Some companies have made it easy for people to check if you are working with an authorized channel, such as NSK, who offers this toll-free number 1.800.675-4898 on their website. They have partnered with the World Bearing Association and its efforts to protect against counterfeiting.

SKF also offers assistance with counterfeits. On their website, they offer – “If you believe that you have accidentally purchased a counterfeit, or would like to anonymously inform us of activity in this area, contact SKF at”

It is important to engage the premium brand manufacturer concerned with counterfeits of their products.

In the words of Mike Schmidt, “there exists a major difference between trying to avoid the purchase of counterfeit products and actually avoiding the purchase of counterfeit products.”

Remember, safety first.

Bearing Damage Analysis

Friday, December 5th, 2014

Today, we’re going to take you through the process of analyzing damaged tapered roller bearings. In other words, we’ll answer – what went wrong?

Tapered roller bearings have many applications, such as: agriculture, construction, and mining equipment, axle systems, gear box, engine motors, and reducers.

Stress can cause extensive damage to bearings if:

  1. They have inadequate or contaminated lubricant
  2. They were damaged or dropped during installation
  3. They were adjusted or installed improperly

First, let’s look at the bruising effect. Debris from other parts, inadequate sealing, or contaminated lubricant can leave small bruises or indentations along the raceway. This reduces the lifespan of the bearing, and is why ensuring cleanliness during installation is vital.

Another common cause of damage is moisture or water exposure. This moisture may enter the bearing during installation, or could be the result of fluctuating temperatures which forces the steel to sweat.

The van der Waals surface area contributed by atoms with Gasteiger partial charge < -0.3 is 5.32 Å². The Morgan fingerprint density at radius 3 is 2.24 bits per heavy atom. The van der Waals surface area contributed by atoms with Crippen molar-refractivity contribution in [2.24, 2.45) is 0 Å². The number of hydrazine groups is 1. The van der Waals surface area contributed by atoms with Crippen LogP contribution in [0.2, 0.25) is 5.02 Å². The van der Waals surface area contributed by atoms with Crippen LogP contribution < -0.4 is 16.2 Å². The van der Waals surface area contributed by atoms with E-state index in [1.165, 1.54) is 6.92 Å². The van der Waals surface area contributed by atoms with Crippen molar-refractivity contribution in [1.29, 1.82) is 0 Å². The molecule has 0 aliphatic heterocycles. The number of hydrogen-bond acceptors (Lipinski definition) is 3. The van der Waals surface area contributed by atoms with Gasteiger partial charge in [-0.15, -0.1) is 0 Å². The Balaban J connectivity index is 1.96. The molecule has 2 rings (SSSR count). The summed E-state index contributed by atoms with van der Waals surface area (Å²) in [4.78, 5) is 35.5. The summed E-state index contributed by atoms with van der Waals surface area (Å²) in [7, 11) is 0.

This moisture rusts or etches away at the bearing’s material creating dark lines around the raceway. We call this an “etching” effect. Chunks of the raceway material may be torn off by rollers during operation if the etched bearings continue to be used.

If during installation the bearing is dropped, be sure to inspect it for damage or cage deformation. A bent bearing cage is good reason to scrap it. The cage could also be damaged by compression during installation, which causes skewing and deformation.

It is also important to use the right tools when installing the bearing. A tool that is harder than the bearing’s material can cause deformation in the raceway that will result in spalling under the stress of operation. No hardened drifts, center punches, or brass bars.

Inadequate lubrication can cause heat or welding damage, typically showing up near the large end of the cone or the larger ends of the roller components, as these sections undergo sliding contact.

Peeling or micro-spalling is also due to inadequate lubrication and allows for rapid wearing away of the raceway material.

Excessive preload during adjustment can sometimes cause rapid spalling as well, allowing large chunks of material to be torn from the raceway and rollers due to the extreme heat.

Misalignment damage can be caused when excessive endplay is exercised. This will result in one-sided deep spalling along the raceway or cone.

The various causes of bearing damage all have one thing in common – human error. That’s why taking extra precaution, and slowing down when installing bearings is paramount.

For more information, watch this bearing damage analysis video by The Timken Company.